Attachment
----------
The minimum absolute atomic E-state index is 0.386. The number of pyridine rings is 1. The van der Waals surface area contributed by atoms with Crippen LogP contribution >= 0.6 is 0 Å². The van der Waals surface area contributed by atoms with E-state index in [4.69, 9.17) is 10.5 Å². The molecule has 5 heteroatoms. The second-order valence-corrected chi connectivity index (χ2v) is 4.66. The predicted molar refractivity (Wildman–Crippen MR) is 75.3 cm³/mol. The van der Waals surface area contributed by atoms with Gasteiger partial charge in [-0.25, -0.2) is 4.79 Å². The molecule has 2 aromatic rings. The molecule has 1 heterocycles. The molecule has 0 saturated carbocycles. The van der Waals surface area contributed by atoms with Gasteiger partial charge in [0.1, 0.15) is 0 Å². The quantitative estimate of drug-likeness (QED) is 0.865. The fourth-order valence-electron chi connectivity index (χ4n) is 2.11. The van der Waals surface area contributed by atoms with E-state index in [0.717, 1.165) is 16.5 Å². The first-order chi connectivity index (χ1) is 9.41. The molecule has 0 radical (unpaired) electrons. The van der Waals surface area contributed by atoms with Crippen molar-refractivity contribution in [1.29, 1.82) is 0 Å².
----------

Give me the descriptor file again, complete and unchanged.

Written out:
The minimum absolute atomic E-state index is 0.386. The number of pyridine rings is 1. The van der Waals surface area contributed by atoms with Crippen LogP contribution >= 0.6 is 0 Å². The van der Waals surface area contributed by atoms with E-state index in [4.69, 9.17) is 10.5 Å². The molecule has 5 heteroatoms. The second-order valence-corrected chi connectivity index (χ2v) is 4.66. The predicted molar refractivity (Wildman–Crippen MR) is 75.3 cm³/mol. The van der Waals surface area contributed by atoms with Gasteiger partial charge in [-0.25, -0.2) is 4.79 Å². The molecule has 2 aromatic rings. The molecule has 1 heterocycles. The molecule has 0 saturated carbocycles. The van der Waals surface area contributed by atoms with Gasteiger partial charge in [0.1, 0.15) is 0 Å². The quantitative estimate of drug-likeness (QED) is 0.865. The fourth-order valence-electron chi connectivity index (χ4n) is 2.11. The van der Waals surface area contributed by atoms with E-state index in [0.717, 1.165) is 16.5 Å². The first-order chi connectivity index (χ1) is 9.41. The molecule has 0 radical (unpaired) electrons. The van der Waals surface area contributed by atoms with Crippen molar-refractivity contribution in [1.29, 1.82) is 0 Å².